Change Agent 

1e. Connect leaders, educators, instructional support, technical support, domain experts and solution providers to maximize the potential of technology for learning. 

The source in this project will not be identified for privacy reasons. 

Background 

The Middle School Dual Language Immersion Program in my school district began piloting a program to support Dual Language Immersion students’ literacy development in December of 2021. This program has adapted a digital literacy learning platform called MM. Dual Language Immersion program in our district has been lacking literacy materials and assessment to align curriculum and literacy standards from kindergarten to 8th grade. It has been a challenge for district and school leaders to measure dual language immersion students’ literacy development in the target language since each immersion school is using varied materials and assessment in teaching literacy.  

This digital tool is a customized, cloud-based guided reading platform for second language learners from kindergarten through middle school. Their online classroom offers an integrated range of learning tools that have been designed to be user-friendly and engaging, allowing each student to follow their individual learning journey toward developing knowledge of the language and improving personal proficiency outcomes.  

A survey was conducted in students’ and teachers’ attitude toward this learning platform using Microsoft Forms in February. As reflecting on one of the survey results from both teachers and students, kindergarten and first grade students have experienced challenges logging into the platform independently due to the long username and password. Without being able to log into the platform independently, it resulted in kindergarten and 1st grade teachers spending a significant amount of time helping students login during instruction, and students are not able to use the platform outside of school time. It defeats the purpose of providing students with literacy support at home.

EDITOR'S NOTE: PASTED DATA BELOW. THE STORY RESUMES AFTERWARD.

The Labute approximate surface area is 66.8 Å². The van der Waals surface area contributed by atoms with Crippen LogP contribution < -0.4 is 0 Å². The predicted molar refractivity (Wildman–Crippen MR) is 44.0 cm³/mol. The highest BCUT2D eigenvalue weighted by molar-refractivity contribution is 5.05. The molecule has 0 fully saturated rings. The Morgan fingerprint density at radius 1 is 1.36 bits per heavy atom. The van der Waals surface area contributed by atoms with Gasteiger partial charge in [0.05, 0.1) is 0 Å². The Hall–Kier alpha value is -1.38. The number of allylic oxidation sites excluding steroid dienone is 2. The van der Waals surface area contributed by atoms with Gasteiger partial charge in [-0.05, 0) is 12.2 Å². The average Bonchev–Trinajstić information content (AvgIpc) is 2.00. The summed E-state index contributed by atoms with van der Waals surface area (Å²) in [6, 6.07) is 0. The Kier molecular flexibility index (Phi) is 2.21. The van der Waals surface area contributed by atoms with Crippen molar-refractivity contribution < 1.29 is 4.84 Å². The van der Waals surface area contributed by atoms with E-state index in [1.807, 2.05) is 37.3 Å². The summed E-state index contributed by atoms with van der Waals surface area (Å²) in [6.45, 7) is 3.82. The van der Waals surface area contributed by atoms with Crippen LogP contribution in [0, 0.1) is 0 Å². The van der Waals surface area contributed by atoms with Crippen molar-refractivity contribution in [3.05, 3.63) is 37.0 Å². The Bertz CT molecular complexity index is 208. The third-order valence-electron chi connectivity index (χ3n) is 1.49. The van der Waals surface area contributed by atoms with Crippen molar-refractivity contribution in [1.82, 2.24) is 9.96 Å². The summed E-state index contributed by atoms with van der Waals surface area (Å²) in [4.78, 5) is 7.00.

Learning and Success  

A solution was to integrate this digital tool into the current cloud system called Clever in our district. However, the integration did not go well due to the system requirements and miscommunication among teachers, tech support staff, and vendors. As a teacher leader for our Dual Language teaching team, I believe to maximize the potential of this digital tool for learning, we need to establish a dedicated support network for our teachers and students. Therefore, I worked closely with our international school leaders, district technology support leaders and staff, technology support from vendor, and teachers to identify the integration issue and address and problem solve the issue in the Professional Development workshop. At the end of the workshop, our team of leaders and tech support staff confirmed that the integration cannot be implemented due to the district system requirement. However, the collaboration during this process has demonstrated the following learning and success:  

  • Our current technology support from the district is lacking a follow-up support network and feedback channels for teachers and students to share and request additional support. For example, after a digital tool is approved by the district, this tool is available for teachers and students to use without any further integration support, or the district assumes follow-up support should be provided from vendor.  
  • Our teachers and students rely on getting technology support from the district by filing a “tech ticket”. A method of using a tech ticket to ask for support requires teachers and students to understand the tech issue and the language and terminology used to describe their questions and decode the answer received back from the tech support. While teachers tried to file “tech ticket” and received answers with complicated instructions and tech language, they were less motivated to continue moving forward in using the tool for teaching and learning.
  • Although our team was not able to make the integration happen successfully, teachers in the workshop had opportunities to express their feedback and suggestions in the process. Technology leaders from our district recommended and facilitated other solutions, for example using a different browser to remember username and password. Technology support from vendor also provided accommodation by shortening usernames and passwords for kindergarten and first grade students.  

In conclusion, a support network established by leaders, educators, instructional support, technical support, domain experts and solution providers need to be in place to maximize the potential of technology for learning in schools, and this network should be implemented as a district expectation for all technology learning tools to ensure the confidence in teachers and students.  

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